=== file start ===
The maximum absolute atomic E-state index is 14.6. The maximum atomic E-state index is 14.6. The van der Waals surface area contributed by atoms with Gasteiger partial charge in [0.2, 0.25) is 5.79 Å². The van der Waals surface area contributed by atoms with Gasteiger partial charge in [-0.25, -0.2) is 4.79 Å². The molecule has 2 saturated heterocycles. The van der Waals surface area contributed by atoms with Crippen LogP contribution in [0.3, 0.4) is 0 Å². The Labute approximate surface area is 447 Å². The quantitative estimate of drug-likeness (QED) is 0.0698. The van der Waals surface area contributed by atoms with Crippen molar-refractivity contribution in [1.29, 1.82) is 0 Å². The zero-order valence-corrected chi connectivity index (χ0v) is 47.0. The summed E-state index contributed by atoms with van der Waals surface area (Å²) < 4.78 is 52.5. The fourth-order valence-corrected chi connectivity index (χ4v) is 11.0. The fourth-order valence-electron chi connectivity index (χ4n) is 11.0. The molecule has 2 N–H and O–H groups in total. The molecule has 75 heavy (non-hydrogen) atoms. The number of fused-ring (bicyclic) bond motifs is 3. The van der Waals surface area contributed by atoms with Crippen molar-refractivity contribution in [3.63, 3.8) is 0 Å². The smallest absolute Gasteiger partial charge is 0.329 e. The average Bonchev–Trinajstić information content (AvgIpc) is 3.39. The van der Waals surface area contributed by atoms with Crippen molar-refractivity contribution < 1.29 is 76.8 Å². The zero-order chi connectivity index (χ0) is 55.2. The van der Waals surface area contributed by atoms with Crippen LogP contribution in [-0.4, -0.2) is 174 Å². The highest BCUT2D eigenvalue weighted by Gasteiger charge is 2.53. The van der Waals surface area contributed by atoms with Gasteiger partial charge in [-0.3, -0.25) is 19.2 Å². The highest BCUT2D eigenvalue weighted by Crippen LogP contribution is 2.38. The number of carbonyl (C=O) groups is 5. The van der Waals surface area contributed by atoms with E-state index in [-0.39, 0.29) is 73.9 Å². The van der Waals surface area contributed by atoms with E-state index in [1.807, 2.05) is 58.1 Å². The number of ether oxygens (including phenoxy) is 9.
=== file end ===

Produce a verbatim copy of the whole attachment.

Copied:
The maximum absolute atomic E-state index is 14.6. The maximum atomic E-state index is 14.6. The van der Waals surface area contributed by atoms with Gasteiger partial charge in [0.2, 0.25) is 5.79 Å². The van der Waals surface area contributed by atoms with Gasteiger partial charge in [-0.25, -0.2) is 4.79 Å². The molecule has 2 saturated heterocycles. The van der Waals surface area contributed by atoms with Crippen LogP contribution in [0.3, 0.4) is 0 Å². The Labute approximate surface area is 447 Å². The quantitative estimate of drug-likeness (QED) is 0.0698. The van der Waals surface area contributed by atoms with Crippen molar-refractivity contribution in [1.29, 1.82) is 0 Å². The zero-order valence-corrected chi connectivity index (χ0v) is 47.0. The summed E-state index contributed by atoms with van der Waals surface area (Å²) < 4.78 is 52.5. The fourth-order valence-corrected chi connectivity index (χ4v) is 11.0. The fourth-order valence-electron chi connectivity index (χ4n) is 11.0. The molecule has 2 N–H and O–H groups in total. The molecule has 75 heavy (non-hydrogen) atoms. The number of fused-ring (bicyclic) bond motifs is 3. The van der Waals surface area contributed by atoms with Crippen molar-refractivity contribution in [3.63, 3.8) is 0 Å². The smallest absolute Gasteiger partial charge is 0.329 e. The average Bonchev–Trinajstić information content (AvgIpc) is 3.39. The van der Waals surface area contributed by atoms with Crippen molar-refractivity contribution < 1.29 is 76.8 Å². The zero-order chi connectivity index (χ0) is 55.2. The van der Waals surface area contributed by atoms with Crippen LogP contribution in [-0.4, -0.2) is 174 Å². The highest BCUT2D eigenvalue weighted by Gasteiger charge is 2.53. The van der Waals surface area contributed by atoms with Gasteiger partial charge in [-0.3, -0.25) is 19.2 Å². The highest BCUT2D eigenvalue weighted by Crippen LogP contribution is 2.38. The number of carbonyl (C=O) groups is 5. The van der Waals surface area contributed by atoms with E-state index in [-0.39, 0.29) is 73.9 Å². The van der Waals surface area contributed by atoms with E-state index in [1.807, 2.05) is 58.1 Å². The number of ether oxygens (including phenoxy) is 9.